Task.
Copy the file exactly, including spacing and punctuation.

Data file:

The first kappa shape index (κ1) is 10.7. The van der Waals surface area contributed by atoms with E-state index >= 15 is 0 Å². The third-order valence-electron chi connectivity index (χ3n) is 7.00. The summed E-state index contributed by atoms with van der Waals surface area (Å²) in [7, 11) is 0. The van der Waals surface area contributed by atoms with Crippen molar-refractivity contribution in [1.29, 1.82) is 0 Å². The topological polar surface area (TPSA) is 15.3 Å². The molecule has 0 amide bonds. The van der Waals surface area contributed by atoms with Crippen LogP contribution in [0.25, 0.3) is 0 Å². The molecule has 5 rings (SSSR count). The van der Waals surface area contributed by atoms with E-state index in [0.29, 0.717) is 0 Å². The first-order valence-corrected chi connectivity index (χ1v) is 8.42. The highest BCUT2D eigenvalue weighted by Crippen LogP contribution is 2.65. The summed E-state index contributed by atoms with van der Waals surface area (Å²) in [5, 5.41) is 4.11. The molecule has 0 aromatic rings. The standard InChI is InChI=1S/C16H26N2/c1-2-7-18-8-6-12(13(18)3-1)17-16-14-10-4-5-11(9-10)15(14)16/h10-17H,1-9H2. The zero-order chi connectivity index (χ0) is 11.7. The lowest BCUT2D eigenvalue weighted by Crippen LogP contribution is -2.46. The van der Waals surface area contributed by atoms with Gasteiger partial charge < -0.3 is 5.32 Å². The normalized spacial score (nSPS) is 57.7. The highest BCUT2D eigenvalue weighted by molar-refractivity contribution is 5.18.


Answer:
The first kappa shape index (κ1) is 10.7. The van der Waals surface area contributed by atoms with E-state index >= 15 is 0 Å². The third-order valence-electron chi connectivity index (χ3n) is 7.00. The summed E-state index contributed by atoms with van der Waals surface area (Å²) in [7, 11) is 0. The van der Waals surface area contributed by atoms with Crippen molar-refractivity contribution in [1.29, 1.82) is 0 Å². The topological polar surface area (TPSA) is 15.3 Å². The molecule has 0 amide bonds. The van der Waals surface area contributed by atoms with Crippen LogP contribution in [0.25, 0.3) is 0 Å². The molecule has 5 rings (SSSR count). The van der Waals surface area contributed by atoms with E-state index in [0.29, 0.717) is 0 Å². The first-order valence-corrected chi connectivity index (χ1v) is 8.42. The highest BCUT2D eigenvalue weighted by Crippen LogP contribution is 2.65. The summed E-state index contributed by atoms with van der Waals surface area (Å²) in [5, 5.41) is 4.11. The molecule has 0 aromatic rings. The standard InChI is InChI=1S/C16H26N2/c1-2-7-18-8-6-12(13(18)3-1)17-16-14-10-4-5-11(9-10)15(14)16/h10-17H,1-9H2. The zero-order chi connectivity index (χ0) is 11.7. The lowest BCUT2D eigenvalue weighted by Crippen LogP contribution is -2.46. The van der Waals surface area contributed by atoms with Gasteiger partial charge < -0.3 is 5.32 Å². The normalized spacial score (nSPS) is 57.7. The highest BCUT2D eigenvalue weighted by molar-refractivity contribution is 5.18.